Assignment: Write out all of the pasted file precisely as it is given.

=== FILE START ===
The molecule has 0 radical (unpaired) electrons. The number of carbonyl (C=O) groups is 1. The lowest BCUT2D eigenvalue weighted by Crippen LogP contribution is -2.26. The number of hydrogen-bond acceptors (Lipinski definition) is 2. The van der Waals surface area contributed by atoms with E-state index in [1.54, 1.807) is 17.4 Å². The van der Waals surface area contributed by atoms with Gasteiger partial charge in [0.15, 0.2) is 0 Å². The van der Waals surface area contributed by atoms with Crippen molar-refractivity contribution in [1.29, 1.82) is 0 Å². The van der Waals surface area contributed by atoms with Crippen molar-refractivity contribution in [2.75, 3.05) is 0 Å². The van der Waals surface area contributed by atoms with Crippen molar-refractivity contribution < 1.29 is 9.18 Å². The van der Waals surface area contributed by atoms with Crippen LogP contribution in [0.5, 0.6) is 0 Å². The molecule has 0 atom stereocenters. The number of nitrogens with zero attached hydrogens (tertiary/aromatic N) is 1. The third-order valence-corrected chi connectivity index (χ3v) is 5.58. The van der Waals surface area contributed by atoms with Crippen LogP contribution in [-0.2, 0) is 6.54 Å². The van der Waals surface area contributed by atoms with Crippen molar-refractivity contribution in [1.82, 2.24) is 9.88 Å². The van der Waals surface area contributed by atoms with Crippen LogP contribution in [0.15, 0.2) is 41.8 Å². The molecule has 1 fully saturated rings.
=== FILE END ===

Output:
The molecule has 0 radical (unpaired) electrons. The number of carbonyl (C=O) groups is 1. The lowest BCUT2D eigenvalue weighted by Crippen LogP contribution is -2.26. The number of hydrogen-bond acceptors (Lipinski definition) is 2. The van der Waals surface area contributed by atoms with E-state index in [1.54, 1.807) is 17.4 Å². The van der Waals surface area contributed by atoms with Gasteiger partial charge in [0.15, 0.2) is 0 Å². The van der Waals surface area contributed by atoms with Crippen molar-refractivity contribution in [1.29, 1.82) is 0 Å². The van der Waals surface area contributed by atoms with Crippen molar-refractivity contribution in [2.75, 3.05) is 0 Å². The van der Waals surface area contributed by atoms with Crippen molar-refractivity contribution < 1.29 is 9.18 Å². The van der Waals surface area contributed by atoms with Crippen LogP contribution in [0.5, 0.6) is 0 Å². The molecule has 0 atom stereocenters. The number of nitrogens with zero attached hydrogens (tertiary/aromatic N) is 1. The third-order valence-corrected chi connectivity index (χ3v) is 5.58. The van der Waals surface area contributed by atoms with Crippen LogP contribution in [-0.2, 0) is 6.54 Å². The van der Waals surface area contributed by atoms with Crippen molar-refractivity contribution in [1.82, 2.24) is 9.88 Å². The van der Waals surface area contributed by atoms with Crippen LogP contribution in [0.15, 0.2) is 41.8 Å². The molecule has 1 fully saturated rings.